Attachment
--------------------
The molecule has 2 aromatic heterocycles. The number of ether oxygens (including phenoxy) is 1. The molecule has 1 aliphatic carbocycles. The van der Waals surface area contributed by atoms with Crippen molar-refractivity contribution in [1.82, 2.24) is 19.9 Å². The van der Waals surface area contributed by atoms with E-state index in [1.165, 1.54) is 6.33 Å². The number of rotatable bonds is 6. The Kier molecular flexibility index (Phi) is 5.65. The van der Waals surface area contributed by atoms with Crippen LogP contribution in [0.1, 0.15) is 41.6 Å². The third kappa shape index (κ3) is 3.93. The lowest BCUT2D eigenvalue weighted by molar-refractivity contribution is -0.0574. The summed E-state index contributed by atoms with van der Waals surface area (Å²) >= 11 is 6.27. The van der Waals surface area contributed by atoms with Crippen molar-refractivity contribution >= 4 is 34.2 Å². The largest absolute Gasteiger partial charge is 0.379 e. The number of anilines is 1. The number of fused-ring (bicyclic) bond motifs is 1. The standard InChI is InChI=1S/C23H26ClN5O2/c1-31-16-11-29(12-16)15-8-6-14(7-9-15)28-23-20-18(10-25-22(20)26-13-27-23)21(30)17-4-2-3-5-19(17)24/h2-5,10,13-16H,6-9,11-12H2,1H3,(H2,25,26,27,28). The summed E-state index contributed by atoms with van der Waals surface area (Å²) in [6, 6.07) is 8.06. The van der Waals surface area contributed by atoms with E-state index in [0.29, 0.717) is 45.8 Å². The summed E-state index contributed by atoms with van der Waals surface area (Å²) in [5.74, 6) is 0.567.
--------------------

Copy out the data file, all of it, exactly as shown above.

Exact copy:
The molecule has 2 aromatic heterocycles. The number of ether oxygens (including phenoxy) is 1. The molecule has 1 aliphatic carbocycles. The van der Waals surface area contributed by atoms with Crippen molar-refractivity contribution in [1.82, 2.24) is 19.9 Å². The van der Waals surface area contributed by atoms with E-state index in [1.165, 1.54) is 6.33 Å². The number of rotatable bonds is 6. The Kier molecular flexibility index (Phi) is 5.65. The van der Waals surface area contributed by atoms with Crippen LogP contribution in [0.1, 0.15) is 41.6 Å². The third kappa shape index (κ3) is 3.93. The lowest BCUT2D eigenvalue weighted by molar-refractivity contribution is -0.0574. The summed E-state index contributed by atoms with van der Waals surface area (Å²) >= 11 is 6.27. The van der Waals surface area contributed by atoms with Crippen molar-refractivity contribution >= 4 is 34.2 Å². The largest absolute Gasteiger partial charge is 0.379 e. The number of anilines is 1. The number of fused-ring (bicyclic) bond motifs is 1. The standard InChI is InChI=1S/C23H26ClN5O2/c1-31-16-11-29(12-16)15-8-6-14(7-9-15)28-23-20-18(10-25-22(20)26-13-27-23)21(30)17-4-2-3-5-19(17)24/h2-5,10,13-16H,6-9,11-12H2,1H3,(H2,25,26,27,28). The summed E-state index contributed by atoms with van der Waals surface area (Å²) in [6, 6.07) is 8.06. The van der Waals surface area contributed by atoms with E-state index in [0.29, 0.717) is 45.8 Å². The summed E-state index contributed by atoms with van der Waals surface area (Å²) in [5.74, 6) is 0.567.